Chris Rogerson Lullaby: no bad dreams 2009 When I was a child, I was often afraid of bedtime. Part of this was the darkness, part of it was the knowledge that with darkness came sleep, and with sleep, dreams. Some of those dreams would be nightmares. And when I would have these nightmares, I would wake up in the middle of the night and run to my parents’ room. Being a very practical child, I approached my parents about the problem and we worked something out to solve it. Each night before bed, they would come to my door.

They would say, “No bad dreams?” and I would respond, “No bad dreams.” And then again: “No bad dreams?” “No bad dreams.” Finally, they’d say, “Good night,” I’d say “Good night,” and then we’d each say it one more time. Of course this was pretty tedious so we all spoke quickly. But on many occasions, it soothed me, and I had sleep with no dreams or only good ones. This work for violin and piano recalls those memories of my childhood before bedtime. The opening section is very calm and serene, but it soon gives way to a more playful middle section (perhaps a reflection of the nights on which I had too much sugar). This section leads into the climax of the piece, which harks back to the opening, but now the beginning material is more troubled and anguished, a foreshadowing of the potential nightmares to come. These conflicts are quieted in the ending, but there remains a tinge of darkness as the piece descends into sleep and the magical world of dreams. -Chris Rogerson, November 2009


Christopher Theofanidis Violin Fantasy 2009 First performance: Sarah Chang, violin; Andrew Von Oeyen, piano December 2009, Seoul, South Korea. The fantasy for violin and piano is a transcription of the second movement of my violin concerto, which I wrote for Sarah Chang and the Pittsburgh Symphony in 2008. This movement has a particularly personal significance to me. I wrote the main melody, first heard in the solo violin, on the day that my daughter, Isabella, was born. I felt a great sense of tenderness toward her, and this feeling somehow translated into that melody. I also had a wonderful moment with her a few days later at home when I was holding her on my lap at the piano just improvising things when I played a certain chord. As soon as I played this chord, she sat upright, completely still and attentive. I was amazed, and she responded subsequently the same way each time. This chord, and the way I played it – as eight quick notes – is the way I end the piece, and this eight-note figure appears in other harmonies throught the movement, including at the opening, though only in its ‘pure’ form at the very end, as a moment of awakening. The collaborative process can take many shapes, but at its core it is about getting some place you could not get to on your own. I was so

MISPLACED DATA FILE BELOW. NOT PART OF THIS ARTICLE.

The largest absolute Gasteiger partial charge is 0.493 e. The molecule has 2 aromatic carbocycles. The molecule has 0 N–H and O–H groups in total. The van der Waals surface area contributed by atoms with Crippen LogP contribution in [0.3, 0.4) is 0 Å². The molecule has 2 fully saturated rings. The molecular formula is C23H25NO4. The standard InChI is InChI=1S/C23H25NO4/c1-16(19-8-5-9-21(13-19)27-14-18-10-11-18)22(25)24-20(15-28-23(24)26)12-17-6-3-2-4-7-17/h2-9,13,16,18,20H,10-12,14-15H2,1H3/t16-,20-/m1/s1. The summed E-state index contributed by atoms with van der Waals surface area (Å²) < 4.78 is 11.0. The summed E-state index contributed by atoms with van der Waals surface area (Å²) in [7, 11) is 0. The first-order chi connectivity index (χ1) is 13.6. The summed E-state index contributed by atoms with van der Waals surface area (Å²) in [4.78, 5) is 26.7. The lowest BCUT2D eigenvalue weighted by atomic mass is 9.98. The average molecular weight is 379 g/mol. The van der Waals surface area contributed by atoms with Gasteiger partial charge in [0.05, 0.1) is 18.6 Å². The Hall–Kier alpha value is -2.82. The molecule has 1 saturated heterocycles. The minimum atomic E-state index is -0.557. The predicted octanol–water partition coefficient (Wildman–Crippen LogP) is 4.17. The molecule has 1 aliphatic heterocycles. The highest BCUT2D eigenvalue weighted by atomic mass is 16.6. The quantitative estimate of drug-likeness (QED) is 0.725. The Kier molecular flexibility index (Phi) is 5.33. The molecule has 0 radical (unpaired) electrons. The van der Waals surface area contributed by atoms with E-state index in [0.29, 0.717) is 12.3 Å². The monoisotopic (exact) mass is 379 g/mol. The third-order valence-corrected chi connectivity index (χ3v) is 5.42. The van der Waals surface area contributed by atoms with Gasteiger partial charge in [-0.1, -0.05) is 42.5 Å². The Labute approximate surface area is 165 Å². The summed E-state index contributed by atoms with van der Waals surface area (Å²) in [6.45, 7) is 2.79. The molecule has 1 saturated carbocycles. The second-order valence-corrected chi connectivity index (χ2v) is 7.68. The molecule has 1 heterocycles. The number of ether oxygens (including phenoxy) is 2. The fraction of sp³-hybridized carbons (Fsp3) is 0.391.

happy to be collaborating with Sarah on this concerto over the past two years- she is an incredibly easy person to work with because her disposition is so continuously sunny, and yet at the same time she exacts of herself the highest artistic standard and works harder than anyone I know. So many times during this process we spoke into the wee hours of the night from the most ridiculous locations, trying thing out back and forth until we were both satisfied. Of the half a dozen or so concerti that I have written, this was the most actively collaborative, and I think the piece benefited enormously from that.

—Christopher Theofanidis

Yale School of Music 203 432-4158

Wei-Yi Yang Horowitz Piano Series

COMING UP Yale Guitar Music November 8 | 8 pm | Mon Benjamin Verdery, director. Premieres by Ezra Laderman, Jack Vees, Kathryn Alexander, and Samuel Adams, plus music by Martin Bresnick, Ingram Marshall, David Lang, Aaron Jay Kernis, and Verdery.

Yale Baroque Ensemble November 9 | 8 pm | Tues Nuove musiche: seventeenthcentury masterpieces from Italy and Germany. Yale Baroque Ensemble. Robert Mealy, director.

Wei-Yi Yang, piano November 10 | 8 pm | Wed Tickets $12-$22, Students $6 Schubert: Drei KlavierstĂźcke, D. 946; Schubert-Liszt Lieder transcriptions; Chopin: 24 PrĂŠludes.

November 10

Wendy Sharp, violin  
Wendy Sharp, violin  

Wendy Sharp, violin, with Joel Wizansky, piano. Mozart: Violin Sonata in F major, K. 374d; Schumann: Violin Sonata in A minor, Op. 105; Aaro...